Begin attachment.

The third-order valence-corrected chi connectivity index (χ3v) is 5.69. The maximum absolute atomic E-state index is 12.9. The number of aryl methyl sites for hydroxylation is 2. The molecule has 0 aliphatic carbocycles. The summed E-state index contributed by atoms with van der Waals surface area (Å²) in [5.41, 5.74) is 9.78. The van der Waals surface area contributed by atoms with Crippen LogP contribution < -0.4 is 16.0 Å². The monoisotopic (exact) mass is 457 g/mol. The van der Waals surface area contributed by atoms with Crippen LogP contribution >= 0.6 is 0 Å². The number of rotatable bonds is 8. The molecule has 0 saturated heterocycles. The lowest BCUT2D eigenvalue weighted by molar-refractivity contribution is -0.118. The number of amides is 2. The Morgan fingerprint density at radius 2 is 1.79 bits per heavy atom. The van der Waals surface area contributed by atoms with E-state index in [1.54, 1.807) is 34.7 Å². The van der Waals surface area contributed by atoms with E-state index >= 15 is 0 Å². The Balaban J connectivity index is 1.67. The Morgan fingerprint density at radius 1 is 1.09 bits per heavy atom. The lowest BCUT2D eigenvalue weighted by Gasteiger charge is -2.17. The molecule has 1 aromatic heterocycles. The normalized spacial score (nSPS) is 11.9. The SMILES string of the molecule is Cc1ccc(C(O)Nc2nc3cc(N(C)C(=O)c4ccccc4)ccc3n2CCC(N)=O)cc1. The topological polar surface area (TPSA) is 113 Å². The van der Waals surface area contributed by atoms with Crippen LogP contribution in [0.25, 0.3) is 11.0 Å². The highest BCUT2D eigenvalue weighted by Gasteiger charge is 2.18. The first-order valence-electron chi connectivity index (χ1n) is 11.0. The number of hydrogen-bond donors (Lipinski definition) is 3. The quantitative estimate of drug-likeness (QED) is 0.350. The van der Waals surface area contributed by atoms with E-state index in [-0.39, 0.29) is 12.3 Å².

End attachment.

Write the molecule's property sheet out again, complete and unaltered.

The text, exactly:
The third-order valence-corrected chi connectivity index (χ3v) is 5.69. The maximum absolute atomic E-state index is 12.9. The number of aryl methyl sites for hydroxylation is 2. The molecule has 0 aliphatic carbocycles. The summed E-state index contributed by atoms with van der Waals surface area (Å²) in [5.41, 5.74) is 9.78. The van der Waals surface area contributed by atoms with Crippen LogP contribution < -0.4 is 16.0 Å². The monoisotopic (exact) mass is 457 g/mol. The van der Waals surface area contributed by atoms with Crippen LogP contribution >= 0.6 is 0 Å². The number of rotatable bonds is 8. The molecule has 0 saturated heterocycles. The lowest BCUT2D eigenvalue weighted by molar-refractivity contribution is -0.118. The number of amides is 2. The Morgan fingerprint density at radius 2 is 1.79 bits per heavy atom. The van der Waals surface area contributed by atoms with E-state index in [1.54, 1.807) is 34.7 Å². The van der Waals surface area contributed by atoms with E-state index >= 15 is 0 Å². The Balaban J connectivity index is 1.67. The Morgan fingerprint density at radius 1 is 1.09 bits per heavy atom. The lowest BCUT2D eigenvalue weighted by Gasteiger charge is -2.17. The molecule has 1 aromatic heterocycles. The normalized spacial score (nSPS) is 11.9. The SMILES string of the molecule is Cc1ccc(C(O)Nc2nc3cc(N(C)C(=O)c4ccccc4)ccc3n2CCC(N)=O)cc1. The topological polar surface area (TPSA) is 113 Å². The van der Waals surface area contributed by atoms with Crippen LogP contribution in [0.25, 0.3) is 11.0 Å². The highest BCUT2D eigenvalue weighted by Gasteiger charge is 2.18. The first-order valence-electron chi connectivity index (χ1n) is 11.0. The number of hydrogen-bond donors (Lipinski definition) is 3. The quantitative estimate of drug-likeness (QED) is 0.350. The van der Waals surface area contributed by atoms with E-state index in [-0.39, 0.29) is 12.3 Å².